Tibaldo: Screen education and Luzon’s first cinematheque1 min readReading Time: < 1 minute
ALMOST every child of the second half of the last century grew up in a world dominated by popular media such as the projected movie, television and radio drama.
Before the time of John Wayne and Marilyn Monroe, there was a comedian named Charlie Chaplin who starred in silent movies of the pre-war era. I recall watching the rerun of the epic “Gone with the Wind” starring Clark Gable and Vivian Leigh and that movie was produced in 1938.
When we conducted the Screen Education Seminars for High School Teachers in Baguio in 1996 and succeeded by two more trainings, we reviewed classic movies such as “Rashomon” by Akira Kurosawa, “Ganito Kami Noon, Paano Kayo Ngayon” of Eddie Romero, and “Soul of a Fortress” by Ben Pinga Sr.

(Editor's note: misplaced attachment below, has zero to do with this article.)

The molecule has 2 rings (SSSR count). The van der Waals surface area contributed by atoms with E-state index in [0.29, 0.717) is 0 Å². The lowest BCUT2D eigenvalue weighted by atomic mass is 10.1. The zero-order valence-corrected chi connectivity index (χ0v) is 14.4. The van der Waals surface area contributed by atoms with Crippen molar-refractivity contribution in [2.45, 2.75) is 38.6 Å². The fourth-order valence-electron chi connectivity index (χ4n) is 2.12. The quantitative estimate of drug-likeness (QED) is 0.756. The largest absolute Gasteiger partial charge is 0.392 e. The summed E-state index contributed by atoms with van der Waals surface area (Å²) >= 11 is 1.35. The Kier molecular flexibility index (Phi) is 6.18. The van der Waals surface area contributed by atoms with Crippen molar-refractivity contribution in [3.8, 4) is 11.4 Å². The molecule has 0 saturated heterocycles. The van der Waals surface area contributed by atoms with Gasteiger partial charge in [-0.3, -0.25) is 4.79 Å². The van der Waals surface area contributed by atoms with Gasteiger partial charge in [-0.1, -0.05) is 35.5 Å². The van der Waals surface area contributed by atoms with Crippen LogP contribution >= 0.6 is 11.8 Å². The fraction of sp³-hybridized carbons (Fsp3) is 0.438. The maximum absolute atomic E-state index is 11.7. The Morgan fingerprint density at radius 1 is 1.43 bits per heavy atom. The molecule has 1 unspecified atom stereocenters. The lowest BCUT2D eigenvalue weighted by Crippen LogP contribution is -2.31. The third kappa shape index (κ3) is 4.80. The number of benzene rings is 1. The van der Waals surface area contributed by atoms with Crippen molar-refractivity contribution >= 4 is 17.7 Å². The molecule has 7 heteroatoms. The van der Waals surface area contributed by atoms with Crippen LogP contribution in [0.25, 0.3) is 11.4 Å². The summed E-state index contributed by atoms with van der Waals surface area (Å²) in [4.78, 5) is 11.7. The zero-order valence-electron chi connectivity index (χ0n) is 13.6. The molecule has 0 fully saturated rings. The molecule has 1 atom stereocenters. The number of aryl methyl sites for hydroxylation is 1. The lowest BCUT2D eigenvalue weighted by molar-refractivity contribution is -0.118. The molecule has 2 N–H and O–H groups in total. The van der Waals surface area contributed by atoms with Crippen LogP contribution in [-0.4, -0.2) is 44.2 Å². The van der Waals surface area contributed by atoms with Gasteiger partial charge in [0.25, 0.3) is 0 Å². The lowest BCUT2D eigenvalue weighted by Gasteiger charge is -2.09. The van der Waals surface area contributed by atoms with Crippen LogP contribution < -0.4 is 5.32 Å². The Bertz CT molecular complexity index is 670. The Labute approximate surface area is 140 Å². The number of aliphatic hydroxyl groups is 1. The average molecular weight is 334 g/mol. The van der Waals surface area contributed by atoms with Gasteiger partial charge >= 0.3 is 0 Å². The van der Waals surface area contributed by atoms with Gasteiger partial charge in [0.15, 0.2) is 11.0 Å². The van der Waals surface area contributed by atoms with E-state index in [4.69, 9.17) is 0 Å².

Pinga felt that there really is a need for every child to be educated and protected against the barrage of visual impressions to which he or she is subjected increasingly and the only positive alternative or control is the awakening and development of the critical sense.